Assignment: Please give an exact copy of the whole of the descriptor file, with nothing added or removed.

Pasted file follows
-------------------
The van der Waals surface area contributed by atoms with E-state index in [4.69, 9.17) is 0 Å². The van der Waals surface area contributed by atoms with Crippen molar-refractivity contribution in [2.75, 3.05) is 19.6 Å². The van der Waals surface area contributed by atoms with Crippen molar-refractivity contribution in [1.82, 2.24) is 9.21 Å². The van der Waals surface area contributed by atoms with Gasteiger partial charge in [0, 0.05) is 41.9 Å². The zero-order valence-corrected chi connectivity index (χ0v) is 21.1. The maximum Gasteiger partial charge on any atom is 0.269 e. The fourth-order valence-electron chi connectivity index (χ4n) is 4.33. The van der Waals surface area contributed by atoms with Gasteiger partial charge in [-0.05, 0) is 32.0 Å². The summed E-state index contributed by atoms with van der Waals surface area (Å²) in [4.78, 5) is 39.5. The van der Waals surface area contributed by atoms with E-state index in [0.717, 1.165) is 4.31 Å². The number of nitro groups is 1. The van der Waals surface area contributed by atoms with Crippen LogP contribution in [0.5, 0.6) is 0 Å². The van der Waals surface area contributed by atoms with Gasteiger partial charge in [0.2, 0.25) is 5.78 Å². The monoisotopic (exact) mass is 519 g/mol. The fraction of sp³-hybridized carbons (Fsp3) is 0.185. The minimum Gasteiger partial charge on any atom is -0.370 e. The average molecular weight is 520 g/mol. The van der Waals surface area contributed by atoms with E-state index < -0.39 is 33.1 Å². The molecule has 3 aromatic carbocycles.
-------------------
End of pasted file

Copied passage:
The van der Waals surface area contributed by atoms with E-state index in [4.69, 9.17) is 0 Å². The van der Waals surface area contributed by atoms with Crippen molar-refractivity contribution in [2.75, 3.05) is 19.6 Å². The van der Waals surface area contributed by atoms with Crippen molar-refractivity contribution in [1.82, 2.24) is 9.21 Å². The van der Waals surface area contributed by atoms with Gasteiger partial charge in [0, 0.05) is 41.9 Å². The zero-order valence-corrected chi connectivity index (χ0v) is 21.1. The maximum Gasteiger partial charge on any atom is 0.269 e. The fourth-order valence-electron chi connectivity index (χ4n) is 4.33. The van der Waals surface area contributed by atoms with Gasteiger partial charge in [-0.05, 0) is 32.0 Å². The summed E-state index contributed by atoms with van der Waals surface area (Å²) in [4.78, 5) is 39.5. The van der Waals surface area contributed by atoms with E-state index in [0.717, 1.165) is 4.31 Å². The number of nitro groups is 1. The van der Waals surface area contributed by atoms with Crippen LogP contribution in [0.5, 0.6) is 0 Å². The van der Waals surface area contributed by atoms with Gasteiger partial charge in [0.2, 0.25) is 5.78 Å². The monoisotopic (exact) mass is 519 g/mol. The fraction of sp³-hybridized carbons (Fsp3) is 0.185. The minimum Gasteiger partial charge on any atom is -0.370 e. The average molecular weight is 520 g/mol. The van der Waals surface area contributed by atoms with E-state index < -0.39 is 33.1 Å². The molecule has 3 aromatic carbocycles.